Idahoans Asked for Input on Renewable Energy on Public Lands
TWIN FALLS, Idaho (KLIX)-Idaho residents in the southern part of the state will get a chance to voice their thoughts on the strategy for renewable energy projects on federal public lands at a series of open house meetings. The Bureau of Land Management is seeking input from the public on the agency's strategy when it comes to renewable energy projects on large areas of land it manages across Southern Idaho.
According to the BLM there is an increased interest for renewable energy projects like wind and solar farms on public lands. The agency said the goal of the meetings is to get input from the public, encourage partner engagement, show how the BLM application process works for proposed projects, and show the many uses of public lands. The information gathered at the series of meetings will then be put into a report which will be shared with renewable energy developers.
Four Open House Meetings Set for Renewable Energy Strategy for Southern Idaho
All meetings will be from 5-7 p.m. on each date set in Idaho Falls, Twin Falls, and Meridian. BLM will start each meeting with a presentation and then allow the public to speak to BLM staff on-hand at various places at each venue. One of the meetings is a virtual open house:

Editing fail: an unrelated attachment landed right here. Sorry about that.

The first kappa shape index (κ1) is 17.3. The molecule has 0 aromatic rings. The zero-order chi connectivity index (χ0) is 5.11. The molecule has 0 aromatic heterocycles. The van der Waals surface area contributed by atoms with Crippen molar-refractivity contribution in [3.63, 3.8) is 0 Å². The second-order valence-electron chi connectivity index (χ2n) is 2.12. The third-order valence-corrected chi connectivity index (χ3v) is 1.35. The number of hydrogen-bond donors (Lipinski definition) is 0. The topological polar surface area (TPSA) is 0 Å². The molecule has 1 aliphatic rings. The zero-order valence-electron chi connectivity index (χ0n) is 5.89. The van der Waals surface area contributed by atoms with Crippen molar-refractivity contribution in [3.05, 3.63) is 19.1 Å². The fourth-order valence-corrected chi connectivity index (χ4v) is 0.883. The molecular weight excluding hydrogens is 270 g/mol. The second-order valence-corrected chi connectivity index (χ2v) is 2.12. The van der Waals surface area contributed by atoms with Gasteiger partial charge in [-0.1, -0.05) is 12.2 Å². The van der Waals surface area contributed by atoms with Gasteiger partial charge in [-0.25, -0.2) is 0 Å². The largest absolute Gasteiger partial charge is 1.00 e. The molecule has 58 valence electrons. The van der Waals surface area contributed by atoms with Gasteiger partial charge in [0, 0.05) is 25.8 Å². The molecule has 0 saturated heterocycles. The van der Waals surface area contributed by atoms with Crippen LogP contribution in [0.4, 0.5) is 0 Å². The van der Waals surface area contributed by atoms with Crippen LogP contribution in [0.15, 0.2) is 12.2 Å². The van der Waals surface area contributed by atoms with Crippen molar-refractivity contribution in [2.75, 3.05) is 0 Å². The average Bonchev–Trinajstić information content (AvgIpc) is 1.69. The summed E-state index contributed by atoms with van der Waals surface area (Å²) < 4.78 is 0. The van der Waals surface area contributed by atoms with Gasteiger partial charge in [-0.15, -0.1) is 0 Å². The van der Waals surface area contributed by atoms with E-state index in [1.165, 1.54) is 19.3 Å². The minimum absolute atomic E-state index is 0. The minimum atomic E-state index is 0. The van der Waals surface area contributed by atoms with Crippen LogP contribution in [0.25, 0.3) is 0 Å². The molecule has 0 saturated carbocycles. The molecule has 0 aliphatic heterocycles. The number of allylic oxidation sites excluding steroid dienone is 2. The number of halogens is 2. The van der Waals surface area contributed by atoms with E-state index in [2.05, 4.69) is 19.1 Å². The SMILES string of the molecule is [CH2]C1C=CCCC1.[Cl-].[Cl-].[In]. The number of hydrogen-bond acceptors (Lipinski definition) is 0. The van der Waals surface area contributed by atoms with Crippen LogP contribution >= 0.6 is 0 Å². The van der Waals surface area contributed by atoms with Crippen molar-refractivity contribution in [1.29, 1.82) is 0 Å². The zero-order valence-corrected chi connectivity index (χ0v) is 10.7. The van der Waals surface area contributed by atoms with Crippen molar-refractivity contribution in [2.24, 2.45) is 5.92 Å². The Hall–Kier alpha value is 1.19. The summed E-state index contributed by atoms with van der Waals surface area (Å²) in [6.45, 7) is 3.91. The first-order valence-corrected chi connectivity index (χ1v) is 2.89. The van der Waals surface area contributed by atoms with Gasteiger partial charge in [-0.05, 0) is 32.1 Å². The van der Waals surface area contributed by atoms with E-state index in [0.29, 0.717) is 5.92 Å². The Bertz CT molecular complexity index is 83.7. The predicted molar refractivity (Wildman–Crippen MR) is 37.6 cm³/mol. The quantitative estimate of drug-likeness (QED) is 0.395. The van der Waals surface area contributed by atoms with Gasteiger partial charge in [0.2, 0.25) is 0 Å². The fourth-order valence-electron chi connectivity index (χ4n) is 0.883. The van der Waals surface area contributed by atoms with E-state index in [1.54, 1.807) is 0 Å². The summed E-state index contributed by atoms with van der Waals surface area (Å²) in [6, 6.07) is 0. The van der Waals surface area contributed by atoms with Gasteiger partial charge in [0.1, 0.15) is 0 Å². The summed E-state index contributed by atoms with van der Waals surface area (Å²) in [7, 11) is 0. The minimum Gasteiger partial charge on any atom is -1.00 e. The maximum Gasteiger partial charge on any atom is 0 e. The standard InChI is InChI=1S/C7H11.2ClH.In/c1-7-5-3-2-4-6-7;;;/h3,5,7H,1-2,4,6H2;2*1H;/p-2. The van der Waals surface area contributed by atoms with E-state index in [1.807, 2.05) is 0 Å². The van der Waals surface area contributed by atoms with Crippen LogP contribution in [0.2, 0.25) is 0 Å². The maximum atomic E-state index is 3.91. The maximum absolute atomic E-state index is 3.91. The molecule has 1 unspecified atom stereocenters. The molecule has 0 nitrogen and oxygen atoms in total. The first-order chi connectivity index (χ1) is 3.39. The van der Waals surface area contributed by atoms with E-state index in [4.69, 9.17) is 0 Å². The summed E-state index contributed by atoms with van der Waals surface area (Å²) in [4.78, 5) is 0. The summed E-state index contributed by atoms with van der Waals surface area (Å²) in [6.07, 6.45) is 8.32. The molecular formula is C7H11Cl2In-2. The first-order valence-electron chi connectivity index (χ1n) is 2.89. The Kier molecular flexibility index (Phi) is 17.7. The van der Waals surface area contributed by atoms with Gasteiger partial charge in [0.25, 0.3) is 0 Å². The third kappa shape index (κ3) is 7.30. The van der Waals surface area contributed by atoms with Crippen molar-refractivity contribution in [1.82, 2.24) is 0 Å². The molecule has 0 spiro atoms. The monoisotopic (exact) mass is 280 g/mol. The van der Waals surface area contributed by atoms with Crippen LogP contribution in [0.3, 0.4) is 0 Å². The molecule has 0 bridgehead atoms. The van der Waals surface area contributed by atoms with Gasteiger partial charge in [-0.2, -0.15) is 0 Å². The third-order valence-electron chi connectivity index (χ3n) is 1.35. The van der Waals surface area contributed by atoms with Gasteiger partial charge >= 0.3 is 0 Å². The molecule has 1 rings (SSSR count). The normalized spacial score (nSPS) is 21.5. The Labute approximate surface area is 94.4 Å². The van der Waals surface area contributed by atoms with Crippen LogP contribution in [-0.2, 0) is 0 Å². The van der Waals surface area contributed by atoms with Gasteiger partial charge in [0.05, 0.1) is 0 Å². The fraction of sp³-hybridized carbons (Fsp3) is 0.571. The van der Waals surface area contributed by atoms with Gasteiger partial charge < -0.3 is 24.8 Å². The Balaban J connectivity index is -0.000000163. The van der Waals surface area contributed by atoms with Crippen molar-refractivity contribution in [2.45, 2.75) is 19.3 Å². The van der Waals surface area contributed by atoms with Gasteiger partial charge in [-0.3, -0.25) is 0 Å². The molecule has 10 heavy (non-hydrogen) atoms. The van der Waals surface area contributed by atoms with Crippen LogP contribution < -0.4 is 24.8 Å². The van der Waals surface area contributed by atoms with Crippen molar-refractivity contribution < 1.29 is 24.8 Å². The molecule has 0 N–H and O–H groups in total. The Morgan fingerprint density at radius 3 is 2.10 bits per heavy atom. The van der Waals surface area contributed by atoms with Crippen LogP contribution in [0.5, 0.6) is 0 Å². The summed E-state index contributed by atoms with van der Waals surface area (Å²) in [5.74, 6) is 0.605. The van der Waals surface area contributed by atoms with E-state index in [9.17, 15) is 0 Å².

- Feb. 22, 2023: Hilton Garden Inn, 700 Lindsay Blvd., Idaho Falls, ID 83402
- Feb. 23, 2023: Canyon Crest Event Center, 350 Canyon Crest Dr., Twin Falls, ID 83301.
- Feb. 27, 2023: Courtyard by Marriott, 1789 S. Eagle Rd., Meridian, ID 83642
- March 6, 2023: virtually via Zoom. Registration required at https://bit.ly/3J8ne4h.
Twin Falls Open House for Lava Ridge Wind Project Draft Environmental Impact Statement
The Twin Falls open house will also be held at the same time the public meeting on the proposed Lava Ridge wind farm draft environmental impact statement is being held at the same venue. The proposed project by Magic Valley Energy would build 400 electricity generating windmills in Jerome, Lincoln, and Minidoka counties. The project has sparked strong opposition from many in the Magic Valley who have hosted their own public meetings on the proposal. Idaho's governor and other elected leaders have also raised concerns regarding the project.